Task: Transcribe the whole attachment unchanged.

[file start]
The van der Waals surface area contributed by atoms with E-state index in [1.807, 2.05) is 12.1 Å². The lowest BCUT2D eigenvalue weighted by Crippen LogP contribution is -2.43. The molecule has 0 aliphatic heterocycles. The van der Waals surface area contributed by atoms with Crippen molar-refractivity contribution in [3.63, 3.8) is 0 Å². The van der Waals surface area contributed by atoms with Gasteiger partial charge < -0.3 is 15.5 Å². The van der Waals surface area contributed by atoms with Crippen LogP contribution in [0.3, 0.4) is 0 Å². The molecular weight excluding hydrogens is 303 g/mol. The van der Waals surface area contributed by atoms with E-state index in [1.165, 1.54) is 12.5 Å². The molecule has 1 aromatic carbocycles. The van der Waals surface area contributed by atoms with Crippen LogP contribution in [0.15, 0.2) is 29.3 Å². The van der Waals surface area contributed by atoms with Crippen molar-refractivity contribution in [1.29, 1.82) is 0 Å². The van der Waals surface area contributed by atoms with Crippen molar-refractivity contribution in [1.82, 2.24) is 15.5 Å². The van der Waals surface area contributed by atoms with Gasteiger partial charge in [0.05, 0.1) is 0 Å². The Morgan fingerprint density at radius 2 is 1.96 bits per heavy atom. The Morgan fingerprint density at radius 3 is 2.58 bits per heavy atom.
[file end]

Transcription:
The van der Waals surface area contributed by atoms with E-state index in [1.807, 2.05) is 12.1 Å². The lowest BCUT2D eigenvalue weighted by Crippen LogP contribution is -2.43. The molecule has 0 aliphatic heterocycles. The van der Waals surface area contributed by atoms with Crippen molar-refractivity contribution in [3.63, 3.8) is 0 Å². The van der Waals surface area contributed by atoms with Gasteiger partial charge < -0.3 is 15.5 Å². The van der Waals surface area contributed by atoms with Crippen LogP contribution in [0.3, 0.4) is 0 Å². The molecular weight excluding hydrogens is 303 g/mol. The van der Waals surface area contributed by atoms with E-state index in [1.165, 1.54) is 12.5 Å². The molecule has 1 aromatic carbocycles. The van der Waals surface area contributed by atoms with Crippen LogP contribution in [0.15, 0.2) is 29.3 Å². The van der Waals surface area contributed by atoms with Crippen molar-refractivity contribution in [1.29, 1.82) is 0 Å². The van der Waals surface area contributed by atoms with Crippen molar-refractivity contribution in [1.82, 2.24) is 15.5 Å². The van der Waals surface area contributed by atoms with Gasteiger partial charge in [0.05, 0.1) is 0 Å². The Morgan fingerprint density at radius 2 is 1.96 bits per heavy atom. The Morgan fingerprint density at radius 3 is 2.58 bits per heavy atom.